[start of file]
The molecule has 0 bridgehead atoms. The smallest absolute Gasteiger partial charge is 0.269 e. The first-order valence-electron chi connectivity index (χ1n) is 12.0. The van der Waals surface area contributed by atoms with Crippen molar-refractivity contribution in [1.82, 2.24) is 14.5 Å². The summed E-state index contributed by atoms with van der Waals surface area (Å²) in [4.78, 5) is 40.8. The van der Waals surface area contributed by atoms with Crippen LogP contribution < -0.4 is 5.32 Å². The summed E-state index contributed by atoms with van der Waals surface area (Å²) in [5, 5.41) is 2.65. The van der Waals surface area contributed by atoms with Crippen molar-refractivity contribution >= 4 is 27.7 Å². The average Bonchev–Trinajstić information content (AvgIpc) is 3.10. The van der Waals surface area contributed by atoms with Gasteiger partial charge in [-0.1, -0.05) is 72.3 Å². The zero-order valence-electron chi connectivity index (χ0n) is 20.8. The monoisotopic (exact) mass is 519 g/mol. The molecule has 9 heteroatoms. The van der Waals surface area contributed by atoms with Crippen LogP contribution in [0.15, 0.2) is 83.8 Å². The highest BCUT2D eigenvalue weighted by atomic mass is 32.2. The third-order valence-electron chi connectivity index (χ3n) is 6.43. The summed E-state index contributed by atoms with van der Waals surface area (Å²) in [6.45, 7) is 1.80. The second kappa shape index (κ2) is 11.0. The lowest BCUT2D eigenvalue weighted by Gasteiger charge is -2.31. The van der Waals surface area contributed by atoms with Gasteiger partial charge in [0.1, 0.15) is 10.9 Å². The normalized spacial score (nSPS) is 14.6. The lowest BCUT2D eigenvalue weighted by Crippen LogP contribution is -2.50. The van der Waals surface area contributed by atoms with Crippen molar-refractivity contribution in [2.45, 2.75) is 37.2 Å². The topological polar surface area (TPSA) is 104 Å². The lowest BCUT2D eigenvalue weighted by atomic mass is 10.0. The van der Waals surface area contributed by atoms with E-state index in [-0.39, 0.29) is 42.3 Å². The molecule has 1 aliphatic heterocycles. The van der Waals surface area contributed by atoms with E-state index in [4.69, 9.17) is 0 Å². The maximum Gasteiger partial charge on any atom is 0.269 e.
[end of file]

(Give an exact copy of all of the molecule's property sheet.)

The molecule has 0 bridgehead atoms. The smallest absolute Gasteiger partial charge is 0.269 e. The first-order valence-electron chi connectivity index (χ1n) is 12.0. The van der Waals surface area contributed by atoms with Crippen molar-refractivity contribution in [1.82, 2.24) is 14.5 Å². The summed E-state index contributed by atoms with van der Waals surface area (Å²) in [4.78, 5) is 40.8. The van der Waals surface area contributed by atoms with Crippen LogP contribution < -0.4 is 5.32 Å². The summed E-state index contributed by atoms with van der Waals surface area (Å²) in [5, 5.41) is 2.65. The van der Waals surface area contributed by atoms with Crippen molar-refractivity contribution >= 4 is 27.7 Å². The average Bonchev–Trinajstić information content (AvgIpc) is 3.10. The van der Waals surface area contributed by atoms with Gasteiger partial charge in [-0.1, -0.05) is 72.3 Å². The zero-order valence-electron chi connectivity index (χ0n) is 20.8. The monoisotopic (exact) mass is 519 g/mol. The molecule has 9 heteroatoms. The van der Waals surface area contributed by atoms with Crippen LogP contribution in [0.15, 0.2) is 83.8 Å². The highest BCUT2D eigenvalue weighted by atomic mass is 32.2. The third-order valence-electron chi connectivity index (χ3n) is 6.43. The summed E-state index contributed by atoms with van der Waals surface area (Å²) in [6.45, 7) is 1.80. The second kappa shape index (κ2) is 11.0. The lowest BCUT2D eigenvalue weighted by Gasteiger charge is -2.31. The van der Waals surface area contributed by atoms with Gasteiger partial charge in [0.1, 0.15) is 10.9 Å². The normalized spacial score (nSPS) is 14.6. The lowest BCUT2D eigenvalue weighted by Crippen LogP contribution is -2.50. The van der Waals surface area contributed by atoms with Crippen molar-refractivity contribution in [2.45, 2.75) is 37.2 Å². The topological polar surface area (TPSA) is 104 Å². The lowest BCUT2D eigenvalue weighted by atomic mass is 10.0. The van der Waals surface area contributed by atoms with E-state index in [-0.39, 0.29) is 42.3 Å². The molecule has 1 aliphatic heterocycles. The van der Waals surface area contributed by atoms with E-state index in [4.69, 9.17) is 0 Å². The maximum Gasteiger partial charge on any atom is 0.269 e.